Since last week’s shooting in Parkland, Florida, several articles have suggested a seemingly simple solution to the epidemic of gun violence in our schools. Not tighter restrictions on who has access to deadly weapons, what kind, or how many. Not investments in mental healthcare access and intervention. Not fixing the broken system that allowed a tip reported to the FBI about Nikolas Cruz to fall by the wayside. Not even heightening security checks at schools or arming teachers to fight fire with fire.
These articles have simply suggested that we should all reach out to the lonely and ostracized among us. That we should encourage our children to counter their classmates’ isolation and disconnection with a friendly smile and an invitation to sit together in the cafeteria.
Sounds idyllic–all these shiny happy people holding hands at recess. No child left behind in a toxic stew of neglect, self-doubt, and revenge fantasies. Teens and pre-teens with the emotional maturity to not ridicule a classmate today because they don’t want to get gunned down while they cower under a desk tomorrow.
Based on what I’ve seen among my friends, the idea resonates across political ideologies. So what’s wrong with the instinct to combat an isolated student’s festering rage with kindness?
It’s an extraordinarily compassionate response at a moment when our country is reeling yet again from a heinous act of violence. It’s downright noble. But consider who we’re suggesting deserves our compassion–and who, by omission, we may be suggesting is less worthy of it.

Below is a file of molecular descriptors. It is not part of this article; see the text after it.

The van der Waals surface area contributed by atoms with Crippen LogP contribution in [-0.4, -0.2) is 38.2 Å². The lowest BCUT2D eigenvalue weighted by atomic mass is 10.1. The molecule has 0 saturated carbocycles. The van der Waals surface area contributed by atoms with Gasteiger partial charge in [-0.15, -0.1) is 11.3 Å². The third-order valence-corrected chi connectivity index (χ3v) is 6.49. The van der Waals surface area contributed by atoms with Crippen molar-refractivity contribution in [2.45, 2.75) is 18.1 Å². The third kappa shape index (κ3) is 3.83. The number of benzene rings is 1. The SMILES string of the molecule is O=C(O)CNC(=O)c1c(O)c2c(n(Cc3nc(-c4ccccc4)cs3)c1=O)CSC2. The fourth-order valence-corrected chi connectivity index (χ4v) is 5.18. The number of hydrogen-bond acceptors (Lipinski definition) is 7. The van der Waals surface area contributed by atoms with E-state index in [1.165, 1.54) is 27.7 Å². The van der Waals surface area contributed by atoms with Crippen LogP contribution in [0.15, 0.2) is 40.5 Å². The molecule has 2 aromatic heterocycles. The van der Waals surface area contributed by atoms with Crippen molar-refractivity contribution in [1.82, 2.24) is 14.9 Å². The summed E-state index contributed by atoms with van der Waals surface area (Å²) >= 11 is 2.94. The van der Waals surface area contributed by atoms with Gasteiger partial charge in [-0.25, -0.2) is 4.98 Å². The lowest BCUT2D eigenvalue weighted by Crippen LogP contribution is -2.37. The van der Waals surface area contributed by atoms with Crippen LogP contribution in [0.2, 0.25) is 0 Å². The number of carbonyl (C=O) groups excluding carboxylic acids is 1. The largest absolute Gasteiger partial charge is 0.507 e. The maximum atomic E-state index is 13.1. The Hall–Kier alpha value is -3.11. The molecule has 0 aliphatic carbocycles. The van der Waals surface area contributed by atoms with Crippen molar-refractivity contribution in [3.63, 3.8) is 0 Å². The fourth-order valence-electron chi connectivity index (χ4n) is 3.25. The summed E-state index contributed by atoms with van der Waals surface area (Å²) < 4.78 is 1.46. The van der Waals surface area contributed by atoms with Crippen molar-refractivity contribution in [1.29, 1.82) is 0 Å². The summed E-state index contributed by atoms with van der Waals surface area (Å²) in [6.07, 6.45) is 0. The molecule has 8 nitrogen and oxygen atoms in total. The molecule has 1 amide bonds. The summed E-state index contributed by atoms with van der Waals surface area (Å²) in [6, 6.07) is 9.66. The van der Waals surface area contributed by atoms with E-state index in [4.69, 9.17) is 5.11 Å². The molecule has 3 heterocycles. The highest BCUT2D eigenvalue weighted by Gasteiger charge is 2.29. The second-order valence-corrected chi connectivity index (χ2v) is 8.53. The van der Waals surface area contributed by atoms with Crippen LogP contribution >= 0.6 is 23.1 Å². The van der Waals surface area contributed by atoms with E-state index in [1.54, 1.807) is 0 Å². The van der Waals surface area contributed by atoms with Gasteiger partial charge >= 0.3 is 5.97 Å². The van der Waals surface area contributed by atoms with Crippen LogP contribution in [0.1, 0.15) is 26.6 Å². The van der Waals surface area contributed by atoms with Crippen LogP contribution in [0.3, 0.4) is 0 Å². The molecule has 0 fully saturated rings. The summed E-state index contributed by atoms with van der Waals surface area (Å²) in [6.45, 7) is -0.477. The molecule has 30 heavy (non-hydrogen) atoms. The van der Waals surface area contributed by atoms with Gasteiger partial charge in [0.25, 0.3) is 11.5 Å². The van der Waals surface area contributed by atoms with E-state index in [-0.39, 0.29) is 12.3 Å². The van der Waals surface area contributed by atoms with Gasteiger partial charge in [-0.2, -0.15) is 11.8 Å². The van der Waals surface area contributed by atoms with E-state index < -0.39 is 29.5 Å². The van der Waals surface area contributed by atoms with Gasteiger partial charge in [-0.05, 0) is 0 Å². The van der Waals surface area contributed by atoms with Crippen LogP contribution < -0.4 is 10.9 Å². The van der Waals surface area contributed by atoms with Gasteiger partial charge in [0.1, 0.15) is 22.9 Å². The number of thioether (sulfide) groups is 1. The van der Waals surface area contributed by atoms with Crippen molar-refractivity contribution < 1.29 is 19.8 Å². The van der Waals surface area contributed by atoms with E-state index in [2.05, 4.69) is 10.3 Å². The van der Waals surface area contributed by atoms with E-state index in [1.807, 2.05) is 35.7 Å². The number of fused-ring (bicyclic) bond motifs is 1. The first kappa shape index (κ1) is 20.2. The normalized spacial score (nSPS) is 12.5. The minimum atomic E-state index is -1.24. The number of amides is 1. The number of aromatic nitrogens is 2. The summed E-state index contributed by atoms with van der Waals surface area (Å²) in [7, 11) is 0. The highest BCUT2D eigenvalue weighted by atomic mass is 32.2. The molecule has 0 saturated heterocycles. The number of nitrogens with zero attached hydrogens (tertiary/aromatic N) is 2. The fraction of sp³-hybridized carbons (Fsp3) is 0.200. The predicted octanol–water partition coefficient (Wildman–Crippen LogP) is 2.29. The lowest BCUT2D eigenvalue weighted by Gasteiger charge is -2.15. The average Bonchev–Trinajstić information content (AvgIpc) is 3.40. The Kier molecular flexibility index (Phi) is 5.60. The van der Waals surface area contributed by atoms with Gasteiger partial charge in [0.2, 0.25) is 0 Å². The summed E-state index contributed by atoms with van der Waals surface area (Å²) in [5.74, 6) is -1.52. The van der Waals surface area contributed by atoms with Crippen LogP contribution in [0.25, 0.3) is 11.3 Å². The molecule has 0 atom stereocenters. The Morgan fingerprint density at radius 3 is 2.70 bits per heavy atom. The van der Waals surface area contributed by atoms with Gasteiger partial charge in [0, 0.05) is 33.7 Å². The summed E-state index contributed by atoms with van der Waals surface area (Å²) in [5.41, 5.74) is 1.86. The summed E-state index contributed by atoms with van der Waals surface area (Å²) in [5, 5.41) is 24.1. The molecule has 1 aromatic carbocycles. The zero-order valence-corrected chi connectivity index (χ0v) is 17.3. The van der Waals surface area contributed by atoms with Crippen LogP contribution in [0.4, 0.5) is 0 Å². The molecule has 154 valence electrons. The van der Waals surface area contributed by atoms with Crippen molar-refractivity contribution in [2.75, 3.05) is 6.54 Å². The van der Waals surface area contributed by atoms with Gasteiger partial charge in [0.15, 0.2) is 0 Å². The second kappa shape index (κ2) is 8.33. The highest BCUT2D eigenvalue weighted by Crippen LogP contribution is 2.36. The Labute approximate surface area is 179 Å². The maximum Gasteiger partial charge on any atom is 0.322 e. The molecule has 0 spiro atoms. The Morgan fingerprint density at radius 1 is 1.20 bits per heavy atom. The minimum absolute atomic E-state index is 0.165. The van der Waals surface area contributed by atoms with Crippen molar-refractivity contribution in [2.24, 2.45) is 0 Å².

Would this idea be gaining traction if the standard profile of a school shooter were not a troubled young white man? Imagine our country embracing that same solution if school shooters were typically Muslim or Latino or black. Imagine our president encouraging compassion and understanding, not a travel ban, a border wall, or a nationwide stop and frisk policy.
The call to befriend standoffish young white men as a way to quell their violent tendencies only reinforces the familiar narrative of white killers as loners and individual actors. While they are portrayed as pitiable lonely souls or “broken” boys who’ve lost their way, people of color who commit violent acts aren’t given that benefit of the doubt. Instead, they are extrapolated out in the minds of many, including our president, to represent the entirety of their races or religions. (And even many who have acts of violence committed against them are portrayed negatively.) Where is our compassion then?
Why does it matter where our compassion falls and where it doesn’t? It matters because it signifies whether we believe an act is an “isolated incident” or a part of a larger pattern. When we see a violent offender as an individual, we respond with a litany of reasons why their violence was an exception to the rule. When we see an individual, we propose individualized solutions, like asking our children to be the bearers of empathy and the frontlines of kindness so they don’t get murdered in their classrooms by a “troubled” young man.
When we see a violent offender as representative of a larger pattern or group, we respond with all the ways their violence epitomizes that pattern. We propose policy solutions designed to eradicate the pattern, and that too often ends up harming many other people who “look like” they fit that pattern.
Take, for another example, the opioid crisis sweeping the country, an epidemic that disproportionately impacts white communities and that has been met with calls for empathy, portraits of addicts as our neighbors and our children, and a focus on treatment and redemption. Compare that to our country’s response to crack use in the 1980s, particularly in black communities. Then, the narrative was driven by fear, “crackhead” and “junkie” entered the lexicon as a way to distance addicts from “the rest of us,” and policy responses focused not on treatment and redemption but on harsh sentencing and three-strikes laws that contributed to our country’s outsized incarceration rates, especially for people of color.